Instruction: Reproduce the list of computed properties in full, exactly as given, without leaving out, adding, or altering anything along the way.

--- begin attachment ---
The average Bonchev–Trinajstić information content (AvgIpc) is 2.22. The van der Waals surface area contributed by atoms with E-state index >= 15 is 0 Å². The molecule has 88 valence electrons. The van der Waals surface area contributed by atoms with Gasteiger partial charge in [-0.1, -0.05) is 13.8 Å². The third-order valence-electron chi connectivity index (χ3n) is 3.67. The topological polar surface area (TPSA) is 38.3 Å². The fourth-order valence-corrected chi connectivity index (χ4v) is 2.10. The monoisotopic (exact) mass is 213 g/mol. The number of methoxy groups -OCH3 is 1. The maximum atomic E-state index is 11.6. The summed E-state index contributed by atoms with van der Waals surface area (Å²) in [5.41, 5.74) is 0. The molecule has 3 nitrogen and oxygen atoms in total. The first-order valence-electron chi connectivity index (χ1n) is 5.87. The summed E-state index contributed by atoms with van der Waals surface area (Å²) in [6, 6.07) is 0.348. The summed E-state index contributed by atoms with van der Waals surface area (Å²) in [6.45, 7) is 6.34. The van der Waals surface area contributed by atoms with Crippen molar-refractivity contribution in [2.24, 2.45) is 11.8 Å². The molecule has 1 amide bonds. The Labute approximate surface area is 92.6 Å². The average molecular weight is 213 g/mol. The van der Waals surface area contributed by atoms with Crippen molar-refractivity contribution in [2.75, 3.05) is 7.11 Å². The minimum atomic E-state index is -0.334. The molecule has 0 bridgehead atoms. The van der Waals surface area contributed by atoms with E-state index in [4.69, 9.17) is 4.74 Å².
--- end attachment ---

The average Bonchev–Trinajstić information content (AvgIpc) is 2.22. The van der Waals surface area contributed by atoms with E-state index >= 15 is 0 Å². The molecule has 88 valence electrons. The van der Waals surface area contributed by atoms with Gasteiger partial charge in [-0.1, -0.05) is 13.8 Å². The third-order valence-electron chi connectivity index (χ3n) is 3.67. The topological polar surface area (TPSA) is 38.3 Å². The fourth-order valence-corrected chi connectivity index (χ4v) is 2.10. The monoisotopic (exact) mass is 213 g/mol. The number of methoxy groups -OCH3 is 1. The maximum atomic E-state index is 11.6. The summed E-state index contributed by atoms with van der Waals surface area (Å²) in [5.41, 5.74) is 0. The molecule has 3 nitrogen and oxygen atoms in total. The first-order valence-electron chi connectivity index (χ1n) is 5.87. The summed E-state index contributed by atoms with van der Waals surface area (Å²) in [6, 6.07) is 0.348. The summed E-state index contributed by atoms with van der Waals surface area (Å²) in [6.45, 7) is 6.34. The van der Waals surface area contributed by atoms with Crippen molar-refractivity contribution in [2.24, 2.45) is 11.8 Å². The molecule has 1 amide bonds. The Labute approximate surface area is 92.6 Å². The average molecular weight is 213 g/mol. The van der Waals surface area contributed by atoms with Crippen molar-refractivity contribution in [2.75, 3.05) is 7.11 Å². The minimum atomic E-state index is -0.334. The molecule has 0 bridgehead atoms. The van der Waals surface area contributed by atoms with E-state index in [4.69, 9.17) is 4.74 Å².